It starts with a strong intuition about an idea. I try to find my own language in a combination of different disciplines. I work with various makers and craftsmen to execute and materialize my ideas. I embrace simplicity and directness as a positive practice. Reduction and Distillation down to the essentials are fundamental in order to reconstruct, challenge and rebelliously twist conventional rules. By employing a more intimate relationship with the materials, an expression of sensuality and life can emerge. I look for hidden potentials, accidents and discoveries in materials to reveal aesthetic and technical qualities. I spend a lot of time experimenting with materials. Once I find a moment of beauty that intrigues me I investigate deeper, finding ways to celebrate it. My interests lie in creating experiences of mystery with spatial and visual encounters that invite contemplation and meditation. A kind of seeing; a  release. I always think of the spatial dimension and impact of the work in space.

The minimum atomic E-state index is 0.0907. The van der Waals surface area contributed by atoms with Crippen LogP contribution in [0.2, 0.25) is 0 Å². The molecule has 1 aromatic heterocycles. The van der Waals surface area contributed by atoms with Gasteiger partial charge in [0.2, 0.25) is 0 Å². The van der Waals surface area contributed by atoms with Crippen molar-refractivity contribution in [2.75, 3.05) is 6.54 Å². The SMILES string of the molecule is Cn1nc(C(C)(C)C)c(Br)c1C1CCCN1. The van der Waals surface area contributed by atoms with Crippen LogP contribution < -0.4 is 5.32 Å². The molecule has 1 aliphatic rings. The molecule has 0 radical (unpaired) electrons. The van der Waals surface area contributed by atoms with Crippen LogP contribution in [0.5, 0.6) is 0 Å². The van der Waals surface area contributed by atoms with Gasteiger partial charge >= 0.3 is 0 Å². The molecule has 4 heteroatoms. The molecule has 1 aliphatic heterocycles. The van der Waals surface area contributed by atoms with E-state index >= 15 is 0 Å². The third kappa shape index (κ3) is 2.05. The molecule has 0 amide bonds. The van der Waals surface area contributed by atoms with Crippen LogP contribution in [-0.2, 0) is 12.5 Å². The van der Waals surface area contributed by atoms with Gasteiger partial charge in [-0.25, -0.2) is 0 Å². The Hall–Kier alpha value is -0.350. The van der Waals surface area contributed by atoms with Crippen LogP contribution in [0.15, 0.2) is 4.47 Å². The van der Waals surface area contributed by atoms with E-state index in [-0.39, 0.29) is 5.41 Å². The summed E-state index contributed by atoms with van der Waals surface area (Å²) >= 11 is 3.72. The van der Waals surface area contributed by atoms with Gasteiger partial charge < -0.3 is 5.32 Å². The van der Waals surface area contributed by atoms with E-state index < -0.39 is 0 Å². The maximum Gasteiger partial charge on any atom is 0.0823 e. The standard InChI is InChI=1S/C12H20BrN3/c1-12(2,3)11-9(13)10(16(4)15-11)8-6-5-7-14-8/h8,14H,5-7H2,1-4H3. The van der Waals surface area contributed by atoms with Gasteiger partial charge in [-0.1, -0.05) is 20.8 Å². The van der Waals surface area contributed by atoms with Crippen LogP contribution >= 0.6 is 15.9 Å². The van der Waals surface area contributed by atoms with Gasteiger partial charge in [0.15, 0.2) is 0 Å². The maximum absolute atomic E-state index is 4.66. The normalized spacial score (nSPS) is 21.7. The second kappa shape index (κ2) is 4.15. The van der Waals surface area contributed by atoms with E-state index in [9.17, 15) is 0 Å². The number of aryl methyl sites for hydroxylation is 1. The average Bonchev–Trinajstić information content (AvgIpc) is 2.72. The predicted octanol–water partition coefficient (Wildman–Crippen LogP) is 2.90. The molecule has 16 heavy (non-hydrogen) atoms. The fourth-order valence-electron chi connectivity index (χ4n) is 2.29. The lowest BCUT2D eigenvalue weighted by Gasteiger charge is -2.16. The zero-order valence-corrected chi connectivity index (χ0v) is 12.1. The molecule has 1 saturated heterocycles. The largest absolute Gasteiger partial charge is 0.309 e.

Where do you find your inspiration?

It is very different for each project. An idea can be very sudden, appearing from an unconscious link in the mind, or it can happen very slowly and gradually. It is about listening attentively to my intuition, and hearing when ideas arrive. Sometimes I find inspiration in kinetic properties, particularly fluidity and energy. On other occasions inspiration comes from a sense of comfort, excitement or interest that I feel during an encounter or while drawing. The acts of drawing and making are my main inspirational refuge. I find my creative energy in a constant ebb and flow, between designing and making. Most of the times it comes from a feeling of nothingness and clarity.